Mr SAMPSON - For several months.


Mr Joseph Cook - It is longer than that.


Mr SAMPSON - In the face of the evidence submitted, I am naturally suspicious at the present moment of the objections that have been put in the way of the institution of a second shift by the manager, Mr. Wright.


Mr Hannan - Did not the manager of the works state that the institution of a second shift would mean a reduced rather than an increased output for the first three months?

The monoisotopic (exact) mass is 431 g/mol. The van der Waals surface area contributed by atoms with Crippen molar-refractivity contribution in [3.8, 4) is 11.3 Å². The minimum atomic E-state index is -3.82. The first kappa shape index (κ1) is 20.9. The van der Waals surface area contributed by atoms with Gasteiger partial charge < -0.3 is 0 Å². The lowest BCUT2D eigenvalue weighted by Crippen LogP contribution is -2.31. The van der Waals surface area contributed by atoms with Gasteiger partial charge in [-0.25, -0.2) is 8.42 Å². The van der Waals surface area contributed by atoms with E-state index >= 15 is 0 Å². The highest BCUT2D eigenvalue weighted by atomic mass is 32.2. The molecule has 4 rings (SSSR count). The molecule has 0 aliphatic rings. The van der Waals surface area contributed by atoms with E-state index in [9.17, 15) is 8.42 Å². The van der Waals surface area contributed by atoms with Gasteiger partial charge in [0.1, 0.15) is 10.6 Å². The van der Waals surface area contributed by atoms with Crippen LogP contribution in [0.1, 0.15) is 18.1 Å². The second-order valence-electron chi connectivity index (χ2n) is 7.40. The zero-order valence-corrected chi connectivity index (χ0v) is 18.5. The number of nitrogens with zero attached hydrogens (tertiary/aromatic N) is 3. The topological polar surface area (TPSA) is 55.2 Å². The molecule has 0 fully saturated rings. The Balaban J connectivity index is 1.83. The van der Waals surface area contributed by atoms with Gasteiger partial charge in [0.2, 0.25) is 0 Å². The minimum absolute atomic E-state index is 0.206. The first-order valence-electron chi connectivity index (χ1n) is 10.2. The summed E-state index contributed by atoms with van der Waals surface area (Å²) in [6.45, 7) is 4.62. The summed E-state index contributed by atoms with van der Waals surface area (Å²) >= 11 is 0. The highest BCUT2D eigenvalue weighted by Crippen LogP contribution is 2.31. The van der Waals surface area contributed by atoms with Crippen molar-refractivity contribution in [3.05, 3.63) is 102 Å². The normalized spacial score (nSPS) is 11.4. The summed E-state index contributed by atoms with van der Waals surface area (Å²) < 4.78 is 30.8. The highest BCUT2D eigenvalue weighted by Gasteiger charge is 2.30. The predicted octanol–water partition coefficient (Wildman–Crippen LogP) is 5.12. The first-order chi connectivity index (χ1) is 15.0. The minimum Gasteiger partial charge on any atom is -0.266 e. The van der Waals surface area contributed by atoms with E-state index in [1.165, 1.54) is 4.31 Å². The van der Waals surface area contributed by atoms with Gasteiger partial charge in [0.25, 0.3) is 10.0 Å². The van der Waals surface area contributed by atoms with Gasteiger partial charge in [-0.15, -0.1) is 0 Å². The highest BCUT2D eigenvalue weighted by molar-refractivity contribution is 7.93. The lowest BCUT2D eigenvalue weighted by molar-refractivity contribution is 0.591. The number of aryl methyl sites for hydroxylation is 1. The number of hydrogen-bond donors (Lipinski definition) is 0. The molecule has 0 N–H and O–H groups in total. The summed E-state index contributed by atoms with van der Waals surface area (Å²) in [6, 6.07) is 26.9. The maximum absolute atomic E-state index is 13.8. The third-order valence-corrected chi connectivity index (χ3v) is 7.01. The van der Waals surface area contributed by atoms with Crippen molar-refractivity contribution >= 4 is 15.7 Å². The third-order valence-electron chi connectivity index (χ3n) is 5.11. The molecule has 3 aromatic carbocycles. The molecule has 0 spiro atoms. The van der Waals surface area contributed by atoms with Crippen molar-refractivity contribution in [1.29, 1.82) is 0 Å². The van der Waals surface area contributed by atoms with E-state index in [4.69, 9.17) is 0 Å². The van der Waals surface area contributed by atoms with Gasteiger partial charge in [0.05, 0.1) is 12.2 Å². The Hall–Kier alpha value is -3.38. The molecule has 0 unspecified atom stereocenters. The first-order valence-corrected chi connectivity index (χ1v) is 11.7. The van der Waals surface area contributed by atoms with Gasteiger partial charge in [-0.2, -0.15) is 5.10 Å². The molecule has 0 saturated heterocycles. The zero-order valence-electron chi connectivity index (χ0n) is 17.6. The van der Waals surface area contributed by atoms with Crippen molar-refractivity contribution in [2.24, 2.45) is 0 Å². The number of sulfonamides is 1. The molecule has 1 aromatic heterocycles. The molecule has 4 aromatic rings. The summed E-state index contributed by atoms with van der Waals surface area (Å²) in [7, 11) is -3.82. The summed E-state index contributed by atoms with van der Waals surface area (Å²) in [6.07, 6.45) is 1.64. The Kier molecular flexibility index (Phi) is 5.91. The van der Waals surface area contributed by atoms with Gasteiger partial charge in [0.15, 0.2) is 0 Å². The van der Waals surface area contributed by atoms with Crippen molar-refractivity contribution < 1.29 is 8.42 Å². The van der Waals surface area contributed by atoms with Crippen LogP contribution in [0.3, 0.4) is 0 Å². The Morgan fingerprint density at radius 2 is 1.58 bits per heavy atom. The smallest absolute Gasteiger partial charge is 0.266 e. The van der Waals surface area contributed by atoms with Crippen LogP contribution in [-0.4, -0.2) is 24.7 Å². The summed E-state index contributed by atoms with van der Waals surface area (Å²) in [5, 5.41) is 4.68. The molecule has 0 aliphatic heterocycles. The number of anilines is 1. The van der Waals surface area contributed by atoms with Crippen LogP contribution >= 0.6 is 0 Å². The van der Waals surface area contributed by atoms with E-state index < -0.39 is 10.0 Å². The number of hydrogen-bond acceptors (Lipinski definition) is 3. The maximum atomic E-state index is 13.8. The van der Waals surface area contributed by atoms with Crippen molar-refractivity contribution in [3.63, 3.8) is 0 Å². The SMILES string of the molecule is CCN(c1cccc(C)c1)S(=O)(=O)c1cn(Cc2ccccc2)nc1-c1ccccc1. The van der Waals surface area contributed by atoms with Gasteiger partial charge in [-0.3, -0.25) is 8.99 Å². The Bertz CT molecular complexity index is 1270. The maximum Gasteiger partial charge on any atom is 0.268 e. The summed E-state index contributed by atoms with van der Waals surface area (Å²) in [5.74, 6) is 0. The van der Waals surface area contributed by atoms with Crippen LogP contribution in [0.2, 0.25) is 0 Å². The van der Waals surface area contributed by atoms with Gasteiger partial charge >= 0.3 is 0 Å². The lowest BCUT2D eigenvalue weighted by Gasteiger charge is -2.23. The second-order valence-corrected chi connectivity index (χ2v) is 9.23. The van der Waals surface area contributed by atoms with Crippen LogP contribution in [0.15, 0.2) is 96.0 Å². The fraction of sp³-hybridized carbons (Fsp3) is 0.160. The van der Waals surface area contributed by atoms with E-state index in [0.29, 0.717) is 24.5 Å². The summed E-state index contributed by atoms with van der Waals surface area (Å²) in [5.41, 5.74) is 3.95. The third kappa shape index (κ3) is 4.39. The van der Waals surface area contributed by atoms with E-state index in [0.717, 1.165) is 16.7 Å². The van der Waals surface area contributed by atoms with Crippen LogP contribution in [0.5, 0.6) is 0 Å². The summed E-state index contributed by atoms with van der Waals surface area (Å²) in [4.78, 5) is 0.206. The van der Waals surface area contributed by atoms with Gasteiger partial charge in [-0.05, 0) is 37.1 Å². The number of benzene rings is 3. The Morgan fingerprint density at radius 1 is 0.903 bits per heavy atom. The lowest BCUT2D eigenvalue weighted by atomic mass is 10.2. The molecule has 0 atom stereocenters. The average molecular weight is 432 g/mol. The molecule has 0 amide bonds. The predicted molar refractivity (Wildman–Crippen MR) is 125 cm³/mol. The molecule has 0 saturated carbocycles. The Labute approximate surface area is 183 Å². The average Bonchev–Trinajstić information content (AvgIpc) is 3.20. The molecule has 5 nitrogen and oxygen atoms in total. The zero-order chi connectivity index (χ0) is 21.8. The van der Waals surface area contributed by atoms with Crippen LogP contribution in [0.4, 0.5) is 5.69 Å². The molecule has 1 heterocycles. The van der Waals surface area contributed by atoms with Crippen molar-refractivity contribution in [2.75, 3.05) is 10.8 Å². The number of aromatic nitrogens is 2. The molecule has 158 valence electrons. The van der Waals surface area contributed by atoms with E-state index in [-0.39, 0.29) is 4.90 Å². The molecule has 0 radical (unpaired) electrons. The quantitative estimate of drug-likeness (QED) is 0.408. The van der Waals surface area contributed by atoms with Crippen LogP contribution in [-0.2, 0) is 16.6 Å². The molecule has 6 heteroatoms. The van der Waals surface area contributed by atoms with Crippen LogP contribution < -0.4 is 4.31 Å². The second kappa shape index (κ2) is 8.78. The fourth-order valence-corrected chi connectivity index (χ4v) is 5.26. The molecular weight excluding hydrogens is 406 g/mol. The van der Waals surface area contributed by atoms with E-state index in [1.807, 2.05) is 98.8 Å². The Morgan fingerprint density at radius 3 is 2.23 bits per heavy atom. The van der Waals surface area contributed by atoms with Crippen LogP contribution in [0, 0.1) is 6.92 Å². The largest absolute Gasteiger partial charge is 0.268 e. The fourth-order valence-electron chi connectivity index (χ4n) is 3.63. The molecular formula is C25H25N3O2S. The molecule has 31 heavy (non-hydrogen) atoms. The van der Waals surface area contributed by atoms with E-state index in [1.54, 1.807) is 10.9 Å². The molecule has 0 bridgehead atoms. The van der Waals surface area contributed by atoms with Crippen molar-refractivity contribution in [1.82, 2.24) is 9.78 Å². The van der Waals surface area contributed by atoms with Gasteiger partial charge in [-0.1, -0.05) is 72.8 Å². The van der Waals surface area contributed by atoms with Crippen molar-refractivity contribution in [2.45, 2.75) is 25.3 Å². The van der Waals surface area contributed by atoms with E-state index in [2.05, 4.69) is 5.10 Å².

Mr SAMPSON - He said that they were at present working a twelve-hours' shift per day, and that two shifts of eight hours would not mean an increased output. That statement on his part to the Public Works Committee was immediately followed by the evidence of the President of the Skilled Workers Union, Mr. Cornwell, who told us that the men had intimated to the Department their willingness to institute a second shift; that they believed two shifts should be worked and two shifts, not of eight hours each, as suggested by the manager, but of twelve hours each. He went further, and said that, if necessary, in time of war the men were prepared to work for three Sundays out of four. This witness is one of the foremen of the tools branch of the Factory, which is the most skilled department of labour in the whole establishment. He told us that there was no difficulty in the way of the immediate institution of a second shift; that if the necessary additional labour were provided, then, as a practical man, he would say that a second shift could be at once started, and that within a few weeks after they should be able to increase greatly the output of .the Factory. The Public Works Committee has unanimously recommended an increase to the extent of 70 per cent. A lot of the talk that has been indulged in regarding skilled labour in the Factory is, in my opinion, quite beside the murk. Captain - Clarkson, who has investigated the manufacture of small arms all over the world, told the Public Works Committee that only a small percentage of skilled labour is required in such factories. At Lithgow we have half-a-dozen foremen and a similar number of section hands who, outside the tool branch, represent chiefly the skilled labour in the establishment, and, according to the sworn evidence of Mr. Cornwell, the skilled workers in the factory arc prepared to heartily cooperate with their fellow-workmen, when a second shift is started, in making the new hands familiar with their duties. I hold that there was no possible excuse for any further investigation after the reports of the Public Works Committee and the Public Accounts Committee had been presented. The Minister should have peremptorily directed the manager of the Factory to institute at once a second shift. The necessary material was in hand, the residents of Lithgow had patriotically promised to house the additional hands required, the State Government offered the skilled labour, the co-operation of the skilled workers was assured, and a second shift should have been ordered by the Minister immediately upon the receipt of our reports. A want of driving power has been shown in the Department, and this is responsible for the delay of a month that has taken place, since the issue of our reports, in starting a second shift. I am glad that the management have at last been instructed by the Minister of Defence to start a second shift forthwith. But something more than a mere instruction to the manager is necessary. An outside business man of organizing capacity should he engaged to get into communication with the States Governments with the object of at once sending to the works the skilled labour necessary to provide for the second shift. If the provision of these additional skilled hands be dealt with in a purely departmental manner there will be further delay. I therefore hope that the instruction given by the Minister to the Factory manager to start a second shift will be supplemented by the organization necessary to supply at once the additional skilled labour required, and that we shall hear very speedily that the machinery in the Factory, instead of running only two eight-hour shifts per day, as recommended by Mr. Davis and the manager, will be set to work for the whole twenty-four hours per day. That is quite possible, and ought to be brought about without anyfurther delay.